“Our interpretation comes with grilled chorizo and peas, and it’s really quite special. The saltiness and crispiness of the chorizo, the sweetness of the plantain with the rice is lovely!”
Marco says that for him, it’s the Octopus Rice which gets his taste buds tingling, “it’s a dish which was re-interpreted by our food director here when we went on a research and development trip to the Algarve and took our whole team.
It’s proved really popular, and we are really proud of it because you wouldn’t find it on a traditional concept menu, and you can’t find it on any other London menu at that price.”
The palate cleaner: Piri piri’s remarkable history...
Piri piri is shrouded in rather more mystique than one might expect. With an array of rumoured origin stories to its name, we wanted to know the experts’ opinion. Marco explains, “piri piri is effectively a Portuguese cuisine sauce, which is a combination of chili with bay leaves, peeled citrus, salt and pepper, oregano and garlic all mixed together.”
“It’s a recipe that originated in Portugal, but which was then introduced to the Portuguese colonies at the time, so places like Mozambique, South Africa and Angola.”
In fact, there is no definitive historical point at which we can say piri piri was first created, but the understanding is that the origins itself came from South America. Something which might surprise even the most devout piri piri connoisseurs, is that the popularity of piri piri in Portuguese cuisine actually originated as late as the 1907s.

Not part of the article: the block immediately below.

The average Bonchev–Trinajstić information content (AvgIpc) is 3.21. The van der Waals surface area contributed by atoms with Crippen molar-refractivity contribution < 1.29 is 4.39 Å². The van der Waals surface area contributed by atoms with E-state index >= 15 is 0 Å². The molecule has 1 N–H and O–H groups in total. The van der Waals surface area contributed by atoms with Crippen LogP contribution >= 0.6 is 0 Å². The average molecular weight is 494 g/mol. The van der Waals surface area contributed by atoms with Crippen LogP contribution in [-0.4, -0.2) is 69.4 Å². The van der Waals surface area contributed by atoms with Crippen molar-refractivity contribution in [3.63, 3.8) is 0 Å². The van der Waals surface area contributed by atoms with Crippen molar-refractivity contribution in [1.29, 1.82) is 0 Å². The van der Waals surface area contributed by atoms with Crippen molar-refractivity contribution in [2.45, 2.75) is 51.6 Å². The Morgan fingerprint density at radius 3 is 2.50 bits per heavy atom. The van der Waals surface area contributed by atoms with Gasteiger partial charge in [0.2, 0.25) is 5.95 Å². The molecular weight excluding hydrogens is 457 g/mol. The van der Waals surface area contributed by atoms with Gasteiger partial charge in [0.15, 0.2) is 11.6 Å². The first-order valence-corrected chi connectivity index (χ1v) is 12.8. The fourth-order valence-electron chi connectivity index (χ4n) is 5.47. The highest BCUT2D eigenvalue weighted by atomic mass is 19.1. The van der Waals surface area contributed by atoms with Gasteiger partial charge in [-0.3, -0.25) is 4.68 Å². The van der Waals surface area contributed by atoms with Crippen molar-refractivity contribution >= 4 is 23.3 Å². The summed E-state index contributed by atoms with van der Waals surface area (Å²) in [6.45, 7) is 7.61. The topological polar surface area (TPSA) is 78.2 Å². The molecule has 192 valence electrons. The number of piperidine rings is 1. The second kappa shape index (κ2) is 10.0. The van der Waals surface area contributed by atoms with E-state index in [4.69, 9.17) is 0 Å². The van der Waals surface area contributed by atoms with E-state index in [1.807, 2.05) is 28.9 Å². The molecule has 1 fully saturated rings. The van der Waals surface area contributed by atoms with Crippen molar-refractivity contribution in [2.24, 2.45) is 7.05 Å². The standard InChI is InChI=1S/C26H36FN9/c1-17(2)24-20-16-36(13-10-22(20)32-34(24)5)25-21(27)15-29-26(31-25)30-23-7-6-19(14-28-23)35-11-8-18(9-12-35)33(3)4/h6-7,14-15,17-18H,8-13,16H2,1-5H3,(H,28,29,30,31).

Marco explains that its surge in popularity at that time also helped the area to develop. “The Algarve itself was a very poor area and sparsely populated, and in the early days, one wouldn’t actually grill a chicken because that would be seen as a waste. You would cook it whole, then use the remains for a soup and make the most of the whole animal.”
Now, the majority of the Algarve’s tourism demographic is made up of English consumers — so it’s no surprise that the food is proving so popular in London.
The dessert: Getting tipsy on Vinho Verde...
The dedication to bringing diners an authentic taste of Portugal at Casa do Frango does not end with the food menu, the wine list has been agonised over, and is a point of particular pride for Jake and Marco.
“It’s been a real pleasure to pair our menu with a Portuguese wine list, and one wouldn’t necessarily expect to see our choices being paired with chicken dishes. The producers we have worked with were really excited to help us in creating a great, paired menu.”
“We are so proud to have a Portuguese wine list, and particularly proud to have represented several different regions. We hope that this will expose people to Vinho Verde to people for the first time properly in London.”
Is it sacreligious to enjoy a cocktail with your Algarvian fare? Marco laughs, “I don’t think anything is sacrilegious when it comes to pairing with piri piri! I think the beauty of the Algarve is that it’s an area of Portugal which is so relaxed and it’s all about slow living. There are no rules!”
We’ll raise a glass to that.
Looking to learn more? Here are the answers to the questions you’ve always wanted to ask as sommelier…